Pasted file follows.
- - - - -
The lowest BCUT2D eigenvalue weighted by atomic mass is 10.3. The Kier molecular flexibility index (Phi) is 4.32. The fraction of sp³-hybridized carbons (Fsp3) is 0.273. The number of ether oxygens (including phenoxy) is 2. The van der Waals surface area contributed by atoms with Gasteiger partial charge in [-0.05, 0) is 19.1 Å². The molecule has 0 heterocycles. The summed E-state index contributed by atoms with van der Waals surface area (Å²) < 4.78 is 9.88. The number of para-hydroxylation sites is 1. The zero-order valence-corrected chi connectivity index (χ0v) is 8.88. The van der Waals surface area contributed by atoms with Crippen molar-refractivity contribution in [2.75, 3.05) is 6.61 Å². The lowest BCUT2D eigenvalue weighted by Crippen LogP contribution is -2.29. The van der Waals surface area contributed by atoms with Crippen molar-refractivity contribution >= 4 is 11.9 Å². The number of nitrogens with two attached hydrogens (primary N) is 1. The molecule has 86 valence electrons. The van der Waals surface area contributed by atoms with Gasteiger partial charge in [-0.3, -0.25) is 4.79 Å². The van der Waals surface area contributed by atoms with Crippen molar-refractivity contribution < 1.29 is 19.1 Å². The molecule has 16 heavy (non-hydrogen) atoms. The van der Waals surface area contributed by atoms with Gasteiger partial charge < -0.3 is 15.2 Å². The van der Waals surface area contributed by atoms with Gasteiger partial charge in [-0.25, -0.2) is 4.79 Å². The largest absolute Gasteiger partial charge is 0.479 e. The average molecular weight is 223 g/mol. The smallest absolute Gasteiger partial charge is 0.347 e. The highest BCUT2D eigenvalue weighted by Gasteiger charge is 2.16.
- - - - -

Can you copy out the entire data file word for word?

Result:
The lowest BCUT2D eigenvalue weighted by atomic mass is 10.3. The Kier molecular flexibility index (Phi) is 4.32. The fraction of sp³-hybridized carbons (Fsp3) is 0.273. The number of ether oxygens (including phenoxy) is 2. The van der Waals surface area contributed by atoms with Gasteiger partial charge in [-0.05, 0) is 19.1 Å². The molecule has 0 heterocycles. The summed E-state index contributed by atoms with van der Waals surface area (Å²) < 4.78 is 9.88. The number of para-hydroxylation sites is 1. The zero-order valence-corrected chi connectivity index (χ0v) is 8.88. The van der Waals surface area contributed by atoms with Crippen molar-refractivity contribution in [2.75, 3.05) is 6.61 Å². The lowest BCUT2D eigenvalue weighted by Crippen LogP contribution is -2.29. The van der Waals surface area contributed by atoms with Crippen molar-refractivity contribution >= 4 is 11.9 Å². The number of nitrogens with two attached hydrogens (primary N) is 1. The molecule has 86 valence electrons. The van der Waals surface area contributed by atoms with Gasteiger partial charge in [-0.3, -0.25) is 4.79 Å². The van der Waals surface area contributed by atoms with Crippen molar-refractivity contribution < 1.29 is 19.1 Å². The molecule has 16 heavy (non-hydrogen) atoms. The van der Waals surface area contributed by atoms with Gasteiger partial charge < -0.3 is 15.2 Å². The van der Waals surface area contributed by atoms with Gasteiger partial charge in [-0.25, -0.2) is 4.79 Å². The largest absolute Gasteiger partial charge is 0.479 e. The average molecular weight is 223 g/mol. The smallest absolute Gasteiger partial charge is 0.347 e. The highest BCUT2D eigenvalue weighted by Gasteiger charge is 2.16.